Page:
To understand the future of American politics, look closely at Dana Point in Orange County, a Stanford University professor says. And keep in mind that in a few years whites will cease to be the majority in California.
Around the year 2000, the state estimates, whites will make up less than half of California's more than 31 million people.
Immigration aside, about 150,000 Latinos will reach voting age every year for the next decade and increasingly more of them will vote, says Dale Maharidge, who spent several years studying demographics, politics and race relations for his book "The Coming White Minority--California's Eruptions and the Nation's Future."
Published before the November election, Maharidge predicted a sea change in voting patterns that he believes will transform California.
. "Orange County is a glimpse of the future," Maharidge said. "For years, you could safely bet your bank account on Bob Dornan and be guaranteed of winning, but no more."
Starting in the early 1990s, Maharidge began studying the effects of what he calls the "browning" of California. He started watching how communities dealt with the influx of different ethnic groups around the state, but particularly in parts of Los Angeles and in Dana Point.
"What will happen in California after 1998," Maharidge wrote, "will eclipse any of the real or imagined hype about California's sway in matters beyond its borders. No white society of the industrial world has ever evolved into a mixed culture."
And noting that "California's racial evolution is not happening quietly," Maharidge goes on to chronicle in blunt terms the often wrenching effects immigration has had on communities.
In Dana Point and throughout Orange County, Maharidge said, the vast influx of Latinos, Asians and other minority groups has sharpened class divisions in very visible ways.
"Basically, whites with money and wealthier members of minority groups have retreated to little islands, gated and walled housing developments designed to keep 'those people' out," Maharidge said.
"Well, the world tried that once before, in South Africa, and it didn't work," Maharidge said, adding that "this whole island mentality is going to topple in terms of electoral power."
The process has already started. In the November election, Maharidge said, whites, traditionally 80-85% of all state voters, cast only about 75% of the state's total vote. It was the largest showing ever by non-whites, he said.
Maharidge said he was attracted to Dana Point at the beginning of his research because of the tension then prevailing there between whites and Latinos.
Residents had complained to city officials about the increasing numbers of young men milling on street corners waiting for work, about the increase in crime and vandalism attributed to the spread of gangs, and about the number of renters who hung their laundry outside to dry.
To illustrate these problems, throughout the book Maharidge told the story of Bill Shepherd, a Dana Point homeowner who once ran unsuccessfully for City Council after he became alarmed by sudden changes in his neighborhood, especially crime and gangs.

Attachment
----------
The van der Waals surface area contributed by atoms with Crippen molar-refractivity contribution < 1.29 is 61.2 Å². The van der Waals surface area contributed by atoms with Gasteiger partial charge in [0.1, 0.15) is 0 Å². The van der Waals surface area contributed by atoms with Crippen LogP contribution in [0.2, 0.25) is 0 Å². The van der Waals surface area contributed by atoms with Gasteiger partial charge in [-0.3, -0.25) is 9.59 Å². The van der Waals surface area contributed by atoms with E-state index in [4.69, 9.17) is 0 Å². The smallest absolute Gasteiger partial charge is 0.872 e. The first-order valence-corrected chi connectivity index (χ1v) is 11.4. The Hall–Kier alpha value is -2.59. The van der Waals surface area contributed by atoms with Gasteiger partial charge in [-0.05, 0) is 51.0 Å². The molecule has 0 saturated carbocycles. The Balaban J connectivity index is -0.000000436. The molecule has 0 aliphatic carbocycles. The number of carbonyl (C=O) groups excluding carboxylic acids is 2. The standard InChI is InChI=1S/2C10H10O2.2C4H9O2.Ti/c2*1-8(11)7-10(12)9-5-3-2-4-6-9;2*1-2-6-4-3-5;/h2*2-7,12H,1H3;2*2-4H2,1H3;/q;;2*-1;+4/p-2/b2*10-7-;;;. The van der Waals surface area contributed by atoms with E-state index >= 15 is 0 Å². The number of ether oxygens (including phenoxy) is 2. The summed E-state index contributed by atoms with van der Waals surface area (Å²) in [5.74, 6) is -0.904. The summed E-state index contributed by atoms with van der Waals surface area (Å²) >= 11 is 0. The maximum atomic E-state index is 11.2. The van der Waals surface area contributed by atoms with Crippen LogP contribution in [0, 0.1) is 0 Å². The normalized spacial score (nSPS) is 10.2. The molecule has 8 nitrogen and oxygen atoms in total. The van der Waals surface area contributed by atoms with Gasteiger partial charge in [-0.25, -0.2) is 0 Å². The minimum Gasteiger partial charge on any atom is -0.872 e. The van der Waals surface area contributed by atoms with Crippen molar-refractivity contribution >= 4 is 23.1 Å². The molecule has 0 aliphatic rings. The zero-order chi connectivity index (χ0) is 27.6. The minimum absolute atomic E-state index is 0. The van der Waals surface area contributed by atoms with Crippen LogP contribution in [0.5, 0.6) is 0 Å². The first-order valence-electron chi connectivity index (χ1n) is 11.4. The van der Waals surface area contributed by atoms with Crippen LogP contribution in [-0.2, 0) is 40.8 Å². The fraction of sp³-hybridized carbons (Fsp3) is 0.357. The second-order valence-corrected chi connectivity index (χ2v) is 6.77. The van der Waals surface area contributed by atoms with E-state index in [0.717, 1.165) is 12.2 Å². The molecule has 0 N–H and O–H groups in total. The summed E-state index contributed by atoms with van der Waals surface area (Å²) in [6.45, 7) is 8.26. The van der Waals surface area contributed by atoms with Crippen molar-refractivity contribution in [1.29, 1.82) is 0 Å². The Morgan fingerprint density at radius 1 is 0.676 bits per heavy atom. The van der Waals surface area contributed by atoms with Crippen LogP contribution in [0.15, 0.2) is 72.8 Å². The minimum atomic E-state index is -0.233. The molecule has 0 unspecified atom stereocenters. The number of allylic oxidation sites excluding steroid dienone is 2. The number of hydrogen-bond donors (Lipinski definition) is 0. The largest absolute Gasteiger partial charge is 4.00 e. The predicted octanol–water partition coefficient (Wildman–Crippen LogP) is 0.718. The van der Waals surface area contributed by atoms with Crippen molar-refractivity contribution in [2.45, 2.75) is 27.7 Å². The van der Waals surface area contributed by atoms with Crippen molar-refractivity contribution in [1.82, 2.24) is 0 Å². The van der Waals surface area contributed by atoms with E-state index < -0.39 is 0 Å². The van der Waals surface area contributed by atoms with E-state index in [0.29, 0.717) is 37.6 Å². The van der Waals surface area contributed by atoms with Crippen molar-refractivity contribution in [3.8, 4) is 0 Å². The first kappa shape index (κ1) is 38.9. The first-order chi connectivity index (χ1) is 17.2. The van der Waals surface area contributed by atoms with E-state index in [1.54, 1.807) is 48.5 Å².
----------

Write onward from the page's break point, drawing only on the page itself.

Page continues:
"I don't mind that we have Mexicans here," Maharidge quoted Shepherd as saying. "But the whites are being taken over by a culture that is not assimilating. The dominant culture does not want graffiti everywhere.
"It does not want a large group of guys congregating outside drinking beer. It does not want vendors going door to door. It does not want laundry hanging out of windows. These were not part of our community five years ago," Shepherd was quoted as saying.
Maharidge says Shepherd's reaction to the changes was both understandable and typical.
"There's a humongous amount of fear out there, especially among whites," Maharidge said, adding that it drives the backlash that has attempted to mandate English-only laws, the anti-immigrant Proposition 187, and the recently approved Proposition 209 to effectively end affirmative action in state contracts, offices and universities.
Reaction to the book in Dana Point has been mostly positive.
Dana Point Councilwoman Judy Curreri, a public health nurse for the Orange County Health Care Agency, who was serving as the city's mayor when Maharidge began his research, said, "I think he was very accurate."
Dana Point has made substantial progress toward solving and dealing with the problems Maharidge described, Curreri said, pointing out that the city now sponsors a telephone job line so workers don't have to stand on street corners.
"We're trying to foster a sense of community for all the community, including the people who live in gated areas," Curreri said.
But not everyone agreed with Maharidge's view of Dana Point. "That guy's an idiot," said Lt. Paul Ratchford, chief of the city's police services.
In his book, Maharidge suggests that the way California reacts to and handles demographic change will affect other states, as immigration begins to alter politics in states such as Texas, Arizona, New Mexico, New York and New Jersey.
Those who embrace the changes now will end up political leaders, Maharidge said.